Activations also change timing when both players control a Goblin Welder; then things get really interesting. When Stax and Control Slaver were both popular Vintage decks and were both playing multiple Welders, games frequently came down to which player could better use their goblin artificers. The recommendation again was always to wait; having an active Welder when your opponent’s was tapped was a key to victory. Part of the reason is that one Welder can disrupt another by Welding either target artifact card in response, making it illegal for the second weld on the stack.
Certain cards were more heavily played just to win the Welder war: Triskelion and Duplicant were critical for Workshop decks, and Darkblast and Lava Dart saw play in Slaver. Robert Vroman even played Granite Shard in some of his Mono-Red Shops lists. We could see these cards come back if Welder use continues to rise, though Mental Misstep is a convenient answer as well. Having more, better Welder uses than your opponent is just that important.
A corollary to this section comes along with using Goblin Welder along with Mindslaver. In a match where both players have Welders, it is entirely possible to lock your opponent out with their own Welders while they’re under Mindslaver control. Just have them weld one of your artifacts for the Mindslaver in your graveyard.
Mox Monkey, That Funky Monkey
As I mentioned, using Goblin Welder with artifact removal is very strong, especially against Workshop decks. Since you can manipulate their artifacts, you can essentially play their deck for them—badly. Bring back cards that are less effectual and get rid of any attacking Lodestone Golems or other big threats. If you’re lucky, you can also lock them under their own Tangle Wires, using Welder to ensure your turns are mostly undisrupted.
However, if you pair Goblin Welder with Gorilla Shaman, a.k.a “Mox Monkey,” you can Weld in a Mox for lock pieces and pay one mana to eat the Mox with Shaman, sending both artifacts to the graveyard. You can repeat this for each Welder activation and quickly clear the board. Gorilla Shaman is a good card on its own, serving as a repeatable mana-denial effect against decks laden with Moxes, and it’s not hard to feed it a Time Vault as the game goes longer. Mox Monkey and similar effects, like Viashino Heretic, are good considerations in Welder decks.
Putting it All Together
Obviously I’ve mentioned several cards that combo especially well with Goblin Welder: Tangle Wire, Mindslaver, Gorilla Shaman, and so on. There are tons of ways to exploit Welder if you’re building a deck. You want to look for artifacts that have triggers on entering or leaving the battlefield, artifacts you want in play on your opponent’s turn and not on yours or vice versa, artifacts that get sacrificed, and artifacts with counters to reset.
Solemn Simulacrum is a great example of the first criterion. Welding the sad robot into and out of play was a Mishra’s Workshop deck’s version of Ancestral Recall. Drawing a card and getting a basic Mountain in play is not only card advantage but also facilitates mana development under Sphere effects and the use of cards like Magus of the Moon. Sundering Titan and Myr Battlesphere have huge effects, but they’re expensive so you might not want to play too many of them.
For cards you want in play on alternating turns, Uba Mask is an interesting option that saw a surprising amount of play for a while. Uba Mask, Bazaar of Baghdad, and Welder combine to make a draw engine; you draw two extra cards with Bazaar and keep them under the Mask for the turn, discarding artifact cards to weld in until you have no hand. On your opponent’s turn, if they draw a sorcery-speed card into the Mask, you can weld out the Mask to exile the card forever. With two Welders or two Masks, you can lock your opponent out completely.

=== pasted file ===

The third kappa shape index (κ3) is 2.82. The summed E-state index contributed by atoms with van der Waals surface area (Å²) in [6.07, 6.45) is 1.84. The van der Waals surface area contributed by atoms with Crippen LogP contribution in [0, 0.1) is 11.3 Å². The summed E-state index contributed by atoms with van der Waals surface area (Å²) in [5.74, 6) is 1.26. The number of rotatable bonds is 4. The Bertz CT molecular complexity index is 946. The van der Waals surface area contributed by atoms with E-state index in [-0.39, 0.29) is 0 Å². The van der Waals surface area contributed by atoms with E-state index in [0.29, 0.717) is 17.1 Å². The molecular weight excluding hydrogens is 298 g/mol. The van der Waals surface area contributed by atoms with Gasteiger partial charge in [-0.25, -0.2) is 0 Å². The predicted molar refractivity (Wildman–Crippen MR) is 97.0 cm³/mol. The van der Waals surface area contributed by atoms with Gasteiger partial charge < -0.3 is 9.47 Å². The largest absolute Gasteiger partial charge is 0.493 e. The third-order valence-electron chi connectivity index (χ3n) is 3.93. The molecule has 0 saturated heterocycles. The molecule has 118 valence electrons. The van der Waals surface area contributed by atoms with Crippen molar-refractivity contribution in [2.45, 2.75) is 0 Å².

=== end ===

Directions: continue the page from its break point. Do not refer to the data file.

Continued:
Mindslaver is the classic example of an artifact that gets sacrificed, but Black Lotus and Jester’s Cap are also notable. Black Lotus was actually considered a liability in Welder-heavy metagames, to the point where Workshop players excluded it from their lists for this and other reasons. (Chris Pikula’s Vintage Super League deck eschews Lotus as well.) Jester’s Cap was a game-winning play when Gifts decks played one Darksteel Colossus and one Tendrils of Agony and Oath decks played only two creatures. It lost its appeal when blue decks added more win conditions, namely Dark Confidant, Snapcaster Mage, and Jace, the Mind Sculptor.
Finally, for counters to reset, Smokestack and Tangle Wire are important elements of the Workshop prison strategy. You can Weld Stack for Stack on your opponent’s end step and perpetually keep one soot counter for your opponent and none for yourself; similarly you can keep Tangle Wire at four counters, just for your opponent. Triskelion is another synergistic card that needs counters to attack for four and to shoot down opposing creatures and players. Welding it out and in resets those counters. As a tip, it’s often faster and more efficient to shoot twice with Trike and then have it shoot itself with the last counter, killing itself. Then you can weld it in without having to weld out first.
Don’t Forget to Swing
Last but not least, always remember that Goblin Welder is a creature. It will get into the redzone for damage and can tangle with small creatures like Dark Confidant. Welder beats is a legitimate strategy in control decks like 5C Stax and Control Slaver where games can go long. The strategy was enhanced by Mono-Red Workshop Aggro decks, which included three or four Sword of Fire and Ice to make any of their creatures, even a 1/1 goblin artificer, into a card-drawing, damage-dealing hellbringer.
There’s more to learn about using Goblin Welder, but as with most cards, that comes with experience and testing. If you decide to sleeve up Welders for your next event or testing session, just keep an open mind whenever there are artifacts available to weld on either side of the board. You’ll find many creative opportunities to turn metal guys into ashtrays.